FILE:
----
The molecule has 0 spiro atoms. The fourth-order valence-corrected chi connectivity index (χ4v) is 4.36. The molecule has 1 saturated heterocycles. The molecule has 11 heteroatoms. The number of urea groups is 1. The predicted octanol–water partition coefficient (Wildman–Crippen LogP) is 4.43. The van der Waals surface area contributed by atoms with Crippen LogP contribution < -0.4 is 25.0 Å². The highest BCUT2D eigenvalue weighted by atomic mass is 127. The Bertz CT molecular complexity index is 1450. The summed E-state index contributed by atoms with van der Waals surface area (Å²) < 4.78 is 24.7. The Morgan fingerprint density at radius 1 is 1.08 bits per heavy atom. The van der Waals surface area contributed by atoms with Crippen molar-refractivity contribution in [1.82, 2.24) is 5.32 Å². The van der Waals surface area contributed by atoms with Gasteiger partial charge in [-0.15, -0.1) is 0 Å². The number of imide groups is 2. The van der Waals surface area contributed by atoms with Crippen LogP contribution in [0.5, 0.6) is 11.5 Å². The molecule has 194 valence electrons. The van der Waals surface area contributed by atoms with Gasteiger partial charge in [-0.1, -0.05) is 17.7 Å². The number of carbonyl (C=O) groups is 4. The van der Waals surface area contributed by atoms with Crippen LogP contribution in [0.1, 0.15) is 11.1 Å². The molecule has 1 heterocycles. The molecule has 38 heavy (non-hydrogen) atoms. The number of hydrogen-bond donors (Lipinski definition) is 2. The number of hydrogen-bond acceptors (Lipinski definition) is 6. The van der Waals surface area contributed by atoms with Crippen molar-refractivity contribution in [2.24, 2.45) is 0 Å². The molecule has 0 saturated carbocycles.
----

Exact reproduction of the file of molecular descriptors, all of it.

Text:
The molecule has 0 spiro atoms. The fourth-order valence-corrected chi connectivity index (χ4v) is 4.36. The molecule has 1 saturated heterocycles. The molecule has 11 heteroatoms. The number of urea groups is 1. The predicted octanol–water partition coefficient (Wildman–Crippen LogP) is 4.43. The van der Waals surface area contributed by atoms with Crippen LogP contribution < -0.4 is 25.0 Å². The highest BCUT2D eigenvalue weighted by atomic mass is 127. The Bertz CT molecular complexity index is 1450. The summed E-state index contributed by atoms with van der Waals surface area (Å²) < 4.78 is 24.7. The Morgan fingerprint density at radius 1 is 1.08 bits per heavy atom. The van der Waals surface area contributed by atoms with Crippen molar-refractivity contribution in [1.82, 2.24) is 5.32 Å². The van der Waals surface area contributed by atoms with Gasteiger partial charge in [-0.15, -0.1) is 0 Å². The number of imide groups is 2. The van der Waals surface area contributed by atoms with Crippen LogP contribution in [0.5, 0.6) is 11.5 Å². The molecule has 194 valence electrons. The van der Waals surface area contributed by atoms with Gasteiger partial charge in [-0.1, -0.05) is 17.7 Å². The number of carbonyl (C=O) groups is 4. The van der Waals surface area contributed by atoms with Crippen LogP contribution in [0.1, 0.15) is 11.1 Å². The molecule has 1 heterocycles. The molecule has 38 heavy (non-hydrogen) atoms. The number of hydrogen-bond donors (Lipinski definition) is 2. The number of hydrogen-bond acceptors (Lipinski definition) is 6. The van der Waals surface area contributed by atoms with Crippen molar-refractivity contribution in [2.24, 2.45) is 0 Å². The molecule has 0 saturated carbocycles.